Ethical clearances from the Institutional Ethics and Research Committee of the Faculty of Medicine and Biomedical Sciences of the University of Yaoundé 1 and the Yaoundé Gynaeco-Obstetric and Paediatric Hospital were obtained before the beginning of the survey. The data collected was kept strictly confidential and used only for the purposes of the study.

3. Results

3.1. Perinatal Characteristics

We enrolled 250 women who met the inclusion criteria during the study period. The mean gestational age (GA) was 38.4 ± 1.6 weeks; the average birth weight was 3168.6 ± 508.7 g. Vaginal delivery was the main route of childbirth and 240 (96%) newborns had a good adaptation to extra-uterine life. The immediate neonatal period was in general uncomplicated though 60 (24%) newborns were admitted to the neonatology unit for one reason or the other as shown in Table 1.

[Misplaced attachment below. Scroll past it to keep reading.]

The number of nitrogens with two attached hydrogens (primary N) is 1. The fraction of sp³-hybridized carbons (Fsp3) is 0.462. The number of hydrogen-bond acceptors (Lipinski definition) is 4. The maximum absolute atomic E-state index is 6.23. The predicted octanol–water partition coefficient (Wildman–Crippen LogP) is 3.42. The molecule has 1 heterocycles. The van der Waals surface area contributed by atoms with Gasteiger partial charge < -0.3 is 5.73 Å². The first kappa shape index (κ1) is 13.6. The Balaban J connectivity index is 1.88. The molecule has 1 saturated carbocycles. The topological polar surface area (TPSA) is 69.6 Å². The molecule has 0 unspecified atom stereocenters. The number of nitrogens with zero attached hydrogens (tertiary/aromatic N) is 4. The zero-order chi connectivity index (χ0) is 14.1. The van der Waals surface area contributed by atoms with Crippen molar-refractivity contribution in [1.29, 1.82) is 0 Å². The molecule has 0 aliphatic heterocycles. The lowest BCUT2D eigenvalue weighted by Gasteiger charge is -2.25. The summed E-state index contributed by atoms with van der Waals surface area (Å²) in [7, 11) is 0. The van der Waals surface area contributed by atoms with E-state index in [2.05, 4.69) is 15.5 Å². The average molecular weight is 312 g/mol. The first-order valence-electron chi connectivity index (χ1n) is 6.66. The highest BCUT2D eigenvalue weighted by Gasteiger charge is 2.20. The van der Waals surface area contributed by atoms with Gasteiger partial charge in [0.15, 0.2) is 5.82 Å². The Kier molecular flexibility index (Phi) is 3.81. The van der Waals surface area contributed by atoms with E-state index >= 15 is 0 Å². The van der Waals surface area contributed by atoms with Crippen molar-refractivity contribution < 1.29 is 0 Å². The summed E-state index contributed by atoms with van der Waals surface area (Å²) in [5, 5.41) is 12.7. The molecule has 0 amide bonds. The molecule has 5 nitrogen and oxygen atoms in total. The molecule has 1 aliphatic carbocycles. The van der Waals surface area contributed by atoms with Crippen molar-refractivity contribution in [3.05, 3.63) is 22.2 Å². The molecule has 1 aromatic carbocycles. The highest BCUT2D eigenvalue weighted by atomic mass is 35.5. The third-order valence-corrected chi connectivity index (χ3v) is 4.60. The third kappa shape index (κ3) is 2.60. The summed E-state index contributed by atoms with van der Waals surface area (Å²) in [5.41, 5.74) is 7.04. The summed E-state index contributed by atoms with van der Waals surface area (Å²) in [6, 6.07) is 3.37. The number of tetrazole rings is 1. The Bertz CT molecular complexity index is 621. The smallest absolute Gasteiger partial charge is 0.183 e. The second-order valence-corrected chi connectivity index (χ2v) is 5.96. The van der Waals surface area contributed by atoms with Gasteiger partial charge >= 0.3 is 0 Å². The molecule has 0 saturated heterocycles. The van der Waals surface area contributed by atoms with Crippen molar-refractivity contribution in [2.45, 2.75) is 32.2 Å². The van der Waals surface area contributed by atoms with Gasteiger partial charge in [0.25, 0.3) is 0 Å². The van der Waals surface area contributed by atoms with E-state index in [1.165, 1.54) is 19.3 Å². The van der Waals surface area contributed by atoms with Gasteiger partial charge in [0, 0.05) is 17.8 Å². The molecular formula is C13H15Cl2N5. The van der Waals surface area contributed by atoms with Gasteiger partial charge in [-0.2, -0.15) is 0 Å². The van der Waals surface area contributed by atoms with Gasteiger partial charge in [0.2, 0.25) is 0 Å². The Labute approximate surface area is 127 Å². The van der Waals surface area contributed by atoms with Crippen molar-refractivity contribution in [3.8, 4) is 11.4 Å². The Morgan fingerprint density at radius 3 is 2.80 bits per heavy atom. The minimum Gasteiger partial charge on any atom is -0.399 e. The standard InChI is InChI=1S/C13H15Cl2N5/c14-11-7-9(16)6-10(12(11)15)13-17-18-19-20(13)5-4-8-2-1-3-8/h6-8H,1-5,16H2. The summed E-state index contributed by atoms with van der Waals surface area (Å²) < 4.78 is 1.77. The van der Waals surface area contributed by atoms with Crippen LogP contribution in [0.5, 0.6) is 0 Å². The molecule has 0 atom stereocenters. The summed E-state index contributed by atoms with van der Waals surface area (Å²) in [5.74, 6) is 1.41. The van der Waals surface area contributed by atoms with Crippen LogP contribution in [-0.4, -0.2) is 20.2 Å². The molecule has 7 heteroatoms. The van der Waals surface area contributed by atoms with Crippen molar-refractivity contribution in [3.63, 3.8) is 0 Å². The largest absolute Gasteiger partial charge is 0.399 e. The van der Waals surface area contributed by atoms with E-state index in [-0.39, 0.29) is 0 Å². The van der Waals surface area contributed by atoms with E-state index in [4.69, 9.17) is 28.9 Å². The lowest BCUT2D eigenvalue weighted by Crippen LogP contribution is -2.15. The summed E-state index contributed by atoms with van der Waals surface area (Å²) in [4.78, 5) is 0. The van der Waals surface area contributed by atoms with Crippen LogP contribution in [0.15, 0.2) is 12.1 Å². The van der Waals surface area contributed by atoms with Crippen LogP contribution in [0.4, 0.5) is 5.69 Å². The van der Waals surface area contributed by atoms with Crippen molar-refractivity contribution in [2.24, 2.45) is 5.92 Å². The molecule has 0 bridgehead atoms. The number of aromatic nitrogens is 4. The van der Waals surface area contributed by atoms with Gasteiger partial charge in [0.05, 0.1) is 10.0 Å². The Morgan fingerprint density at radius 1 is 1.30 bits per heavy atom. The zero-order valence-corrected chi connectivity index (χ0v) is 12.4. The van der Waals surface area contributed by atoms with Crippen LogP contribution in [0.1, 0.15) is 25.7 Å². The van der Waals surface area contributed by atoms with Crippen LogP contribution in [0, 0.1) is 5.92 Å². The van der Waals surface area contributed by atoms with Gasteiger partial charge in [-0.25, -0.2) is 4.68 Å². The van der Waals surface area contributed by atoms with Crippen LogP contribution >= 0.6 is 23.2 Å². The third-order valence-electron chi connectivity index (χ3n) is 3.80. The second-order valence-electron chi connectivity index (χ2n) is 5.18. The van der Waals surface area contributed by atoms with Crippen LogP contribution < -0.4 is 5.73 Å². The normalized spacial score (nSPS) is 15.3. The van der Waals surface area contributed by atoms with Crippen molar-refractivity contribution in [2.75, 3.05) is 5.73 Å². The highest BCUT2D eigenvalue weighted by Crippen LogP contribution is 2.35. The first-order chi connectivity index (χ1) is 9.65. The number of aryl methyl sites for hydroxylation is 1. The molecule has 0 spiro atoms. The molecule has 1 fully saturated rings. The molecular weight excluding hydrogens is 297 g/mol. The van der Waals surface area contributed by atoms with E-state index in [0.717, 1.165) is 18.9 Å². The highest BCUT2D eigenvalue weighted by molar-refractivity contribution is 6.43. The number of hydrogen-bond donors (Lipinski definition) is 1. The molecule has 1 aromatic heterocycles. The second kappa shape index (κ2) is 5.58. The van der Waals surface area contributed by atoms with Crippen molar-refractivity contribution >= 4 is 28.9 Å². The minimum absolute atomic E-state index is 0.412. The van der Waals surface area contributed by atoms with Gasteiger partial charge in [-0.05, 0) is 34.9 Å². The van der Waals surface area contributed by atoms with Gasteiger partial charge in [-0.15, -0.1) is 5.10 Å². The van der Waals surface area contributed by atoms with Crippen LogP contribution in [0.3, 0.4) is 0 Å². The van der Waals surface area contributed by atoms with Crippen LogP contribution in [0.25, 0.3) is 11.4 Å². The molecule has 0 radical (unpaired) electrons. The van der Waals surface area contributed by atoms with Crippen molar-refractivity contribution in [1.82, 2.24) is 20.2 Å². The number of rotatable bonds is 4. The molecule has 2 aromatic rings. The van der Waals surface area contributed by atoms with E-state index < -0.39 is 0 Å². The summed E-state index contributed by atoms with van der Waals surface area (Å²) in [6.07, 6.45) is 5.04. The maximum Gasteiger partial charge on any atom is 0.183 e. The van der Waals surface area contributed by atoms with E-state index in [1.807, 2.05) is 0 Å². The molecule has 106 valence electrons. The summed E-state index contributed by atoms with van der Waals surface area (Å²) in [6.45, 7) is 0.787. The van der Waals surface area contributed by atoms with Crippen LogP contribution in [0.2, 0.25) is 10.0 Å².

3.2. Inadequate Breastfeeding Practices

The average time to start breastfeeding after delivery in our series was 120 minutes (2 hours). Delayed initiation of breastfeeding was reported in all neonates with inadequate breastfeeding, while 102 neonates (66.8%) received breastmilk substitutes. Poor breastfeeding techniques were practiced by 77 women (50.3%), while 51 (33.3%) women among those with inadequate breastfeeding practices had no intention to exclusively breastfeed during the first six months following the child’s birth.

3.3. Neonatal Determinants of Inadequate Breastfeeding

Caesarean delivery, gestational age (GA) below 37 weeks of pregnancy, low

Table 1. Perinatal characteristics.

birthweight and neonatal infection at birth were neonatal factors associated with inadequate breastfeeding practices after bivariate analysis as shown in Table 2.

Table 2. Neonatal factors associated with inadequate breastfeeding.

4. Discussion